Like Wheeler Kearns, Studio E has grown patiently, one person per year on average. Often that meant turning down attractive work while the firm established a solid base in the community. “A fundamental principle from day one was that unless we knew we could support someone full time for the foreseeable future, we'd not hire someone,” he says. “I think we've been successful by trying to stay close knit, keeping a staff that's here for the long haul.” Still, offices that don't bulk up to do bigger projects will continue to do the same work year after year. Burke's incremental approach to growth, slowly filling his coffer with the kinds of people he wanted to keep, helped ensure that when the time came to shore up the company at the next level, there would be partners-in-waiting. For Studio E, that point came 10 years down the road, when Burke promoted long-time employees Eric Naslund and John Sheehan.
A two-year and a 10-year plan, which get tweaked at the annual staff retreat, keep the firm on course. Now that Studio E has hit its goal, Burke is thinking of restructuring at the principal level to grow a little more. He says it would mean bringing in a specialized person to mind the store—a task that the partners divvy up now—so they can stay involved in projects. “We want to be positioned in the market to take on some large five-story mixed-use urban development and even do design work on larger projects than that,” Burke says. “But we don't want to get so large that we feel we've got to feed the machine to keep everyone here.”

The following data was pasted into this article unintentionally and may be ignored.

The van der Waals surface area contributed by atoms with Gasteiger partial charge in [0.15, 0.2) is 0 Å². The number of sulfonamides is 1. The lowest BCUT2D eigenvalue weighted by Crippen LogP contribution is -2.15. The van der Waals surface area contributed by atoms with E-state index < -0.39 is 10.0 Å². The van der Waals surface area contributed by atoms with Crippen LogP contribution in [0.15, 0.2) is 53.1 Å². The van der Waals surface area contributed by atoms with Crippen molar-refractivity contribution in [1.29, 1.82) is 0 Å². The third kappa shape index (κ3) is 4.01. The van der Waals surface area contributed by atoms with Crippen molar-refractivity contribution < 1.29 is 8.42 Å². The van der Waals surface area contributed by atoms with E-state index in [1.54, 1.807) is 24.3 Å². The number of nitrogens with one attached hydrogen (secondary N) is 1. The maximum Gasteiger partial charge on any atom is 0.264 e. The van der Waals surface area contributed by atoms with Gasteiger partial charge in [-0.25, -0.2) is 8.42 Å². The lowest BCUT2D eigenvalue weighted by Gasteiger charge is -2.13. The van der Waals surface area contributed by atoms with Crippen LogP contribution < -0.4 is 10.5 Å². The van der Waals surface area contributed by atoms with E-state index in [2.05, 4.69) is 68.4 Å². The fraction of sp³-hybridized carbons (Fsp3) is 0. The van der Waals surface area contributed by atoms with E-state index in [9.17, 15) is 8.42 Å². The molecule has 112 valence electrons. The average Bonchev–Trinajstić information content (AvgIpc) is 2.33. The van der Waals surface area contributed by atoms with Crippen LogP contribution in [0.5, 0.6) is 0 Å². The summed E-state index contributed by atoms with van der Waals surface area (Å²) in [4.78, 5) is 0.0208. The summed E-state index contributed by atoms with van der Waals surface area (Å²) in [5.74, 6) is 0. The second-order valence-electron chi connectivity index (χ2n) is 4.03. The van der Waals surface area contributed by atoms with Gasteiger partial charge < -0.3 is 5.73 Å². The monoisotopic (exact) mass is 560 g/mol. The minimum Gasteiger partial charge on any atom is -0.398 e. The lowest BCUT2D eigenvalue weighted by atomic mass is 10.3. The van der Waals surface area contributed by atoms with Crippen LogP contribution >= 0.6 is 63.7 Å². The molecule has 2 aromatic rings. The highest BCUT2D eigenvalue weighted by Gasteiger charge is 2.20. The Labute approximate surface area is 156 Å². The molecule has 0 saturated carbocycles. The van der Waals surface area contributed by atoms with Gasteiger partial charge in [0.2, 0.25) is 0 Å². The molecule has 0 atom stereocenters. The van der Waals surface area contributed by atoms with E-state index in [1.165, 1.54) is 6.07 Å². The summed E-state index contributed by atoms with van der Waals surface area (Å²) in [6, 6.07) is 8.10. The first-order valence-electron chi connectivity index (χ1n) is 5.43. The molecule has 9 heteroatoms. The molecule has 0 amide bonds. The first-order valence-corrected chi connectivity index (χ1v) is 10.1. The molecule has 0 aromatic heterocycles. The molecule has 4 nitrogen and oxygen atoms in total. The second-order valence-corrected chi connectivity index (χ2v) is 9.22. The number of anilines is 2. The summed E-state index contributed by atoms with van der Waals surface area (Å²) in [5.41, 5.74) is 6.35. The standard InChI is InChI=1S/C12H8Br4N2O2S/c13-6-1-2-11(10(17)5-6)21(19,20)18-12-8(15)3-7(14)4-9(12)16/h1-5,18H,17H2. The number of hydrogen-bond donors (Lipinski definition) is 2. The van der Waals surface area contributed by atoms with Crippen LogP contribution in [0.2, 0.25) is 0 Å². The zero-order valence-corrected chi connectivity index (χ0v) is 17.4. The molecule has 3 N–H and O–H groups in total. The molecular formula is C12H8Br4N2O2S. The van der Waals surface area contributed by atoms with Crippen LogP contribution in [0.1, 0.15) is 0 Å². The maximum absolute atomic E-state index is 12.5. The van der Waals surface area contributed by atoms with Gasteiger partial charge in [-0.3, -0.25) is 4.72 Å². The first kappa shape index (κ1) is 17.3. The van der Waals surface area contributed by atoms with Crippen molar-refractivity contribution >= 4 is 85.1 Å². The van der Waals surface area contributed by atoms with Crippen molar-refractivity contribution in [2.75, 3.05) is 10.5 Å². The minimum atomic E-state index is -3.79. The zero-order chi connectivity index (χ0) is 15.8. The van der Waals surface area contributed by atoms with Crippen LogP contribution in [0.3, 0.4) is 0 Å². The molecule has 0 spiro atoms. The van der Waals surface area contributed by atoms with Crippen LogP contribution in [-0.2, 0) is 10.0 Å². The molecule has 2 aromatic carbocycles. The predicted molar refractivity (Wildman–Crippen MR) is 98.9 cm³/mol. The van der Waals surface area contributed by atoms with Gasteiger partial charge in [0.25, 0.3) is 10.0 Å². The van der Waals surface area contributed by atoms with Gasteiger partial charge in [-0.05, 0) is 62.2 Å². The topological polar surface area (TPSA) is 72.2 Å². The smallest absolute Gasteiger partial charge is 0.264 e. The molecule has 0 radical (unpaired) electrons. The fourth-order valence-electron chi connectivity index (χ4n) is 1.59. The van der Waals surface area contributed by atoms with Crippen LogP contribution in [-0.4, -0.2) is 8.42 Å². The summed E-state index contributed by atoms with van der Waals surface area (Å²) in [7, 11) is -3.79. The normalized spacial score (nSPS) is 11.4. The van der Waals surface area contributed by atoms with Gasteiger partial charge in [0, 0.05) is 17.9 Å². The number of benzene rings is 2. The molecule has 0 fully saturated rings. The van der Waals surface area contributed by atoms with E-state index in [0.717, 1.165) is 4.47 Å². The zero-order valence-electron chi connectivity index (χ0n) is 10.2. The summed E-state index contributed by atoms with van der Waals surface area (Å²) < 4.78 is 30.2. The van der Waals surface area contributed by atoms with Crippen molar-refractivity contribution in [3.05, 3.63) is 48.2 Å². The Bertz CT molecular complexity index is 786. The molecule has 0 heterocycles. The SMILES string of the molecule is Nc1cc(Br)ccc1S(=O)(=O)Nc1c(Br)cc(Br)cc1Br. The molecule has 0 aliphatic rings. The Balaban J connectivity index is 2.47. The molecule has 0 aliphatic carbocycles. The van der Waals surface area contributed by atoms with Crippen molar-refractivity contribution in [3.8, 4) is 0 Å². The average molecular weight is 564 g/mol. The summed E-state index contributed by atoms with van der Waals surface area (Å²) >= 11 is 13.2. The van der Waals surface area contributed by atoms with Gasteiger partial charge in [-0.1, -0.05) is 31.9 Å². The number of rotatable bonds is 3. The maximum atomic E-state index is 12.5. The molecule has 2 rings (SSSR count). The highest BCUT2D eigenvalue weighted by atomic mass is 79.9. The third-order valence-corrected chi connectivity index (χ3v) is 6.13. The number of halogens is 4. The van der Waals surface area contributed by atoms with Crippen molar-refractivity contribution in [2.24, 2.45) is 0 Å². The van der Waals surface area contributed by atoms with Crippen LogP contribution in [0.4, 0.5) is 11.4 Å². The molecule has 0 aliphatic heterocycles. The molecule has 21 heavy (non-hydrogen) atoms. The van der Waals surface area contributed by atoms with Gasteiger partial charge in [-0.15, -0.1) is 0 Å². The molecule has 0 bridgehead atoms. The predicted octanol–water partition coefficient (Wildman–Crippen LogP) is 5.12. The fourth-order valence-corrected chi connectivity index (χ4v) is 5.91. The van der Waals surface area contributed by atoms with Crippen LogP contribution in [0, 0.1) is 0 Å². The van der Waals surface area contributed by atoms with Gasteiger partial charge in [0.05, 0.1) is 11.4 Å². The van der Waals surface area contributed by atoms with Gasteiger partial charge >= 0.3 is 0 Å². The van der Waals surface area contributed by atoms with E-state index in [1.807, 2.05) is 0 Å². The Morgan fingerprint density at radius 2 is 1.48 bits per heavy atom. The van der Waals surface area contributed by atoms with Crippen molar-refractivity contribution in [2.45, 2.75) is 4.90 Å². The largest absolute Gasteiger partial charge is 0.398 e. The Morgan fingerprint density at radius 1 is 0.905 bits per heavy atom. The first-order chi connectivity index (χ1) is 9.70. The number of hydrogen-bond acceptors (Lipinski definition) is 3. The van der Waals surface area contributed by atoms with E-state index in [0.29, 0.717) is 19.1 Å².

sustainable practices That's the balance firms of all sizes try to achieve. The key to hiring on an even keel is to maintain a smaller workload when it could be larger and to work more efficiently when things are busy. When Studio E's work pace picks up, Burke offers overtime. “Nobody is salaried,” he says, “We pay for every hour they work. If it seems like a year-plus crunch, we'll go and hire someone.”
In a crisis, many firms get creative, relying on a network of independent architects who are willing to help out. “We have some fabulous people we can bring in and work with on a project; we develop those relationships,” says Julie Snow, FAIA, who employs 12 people at Julie Snow Architects, Minneapolis. “It suits people who can't quite support a practice because they're teaching at the University of Minnesota. We've used several other people as a stopgap who are super independent and don't want to be part of a firm. It's a huge asset.” Much of her work is on multifamily projects that have a compressed time frame.
“You learn to work efficiently, and you make sure that young people coming in are mentored and fit well for the long haul,” she says. “Everyone learns everyone else's skill set, so nobody feels like they're drawing in the dark.”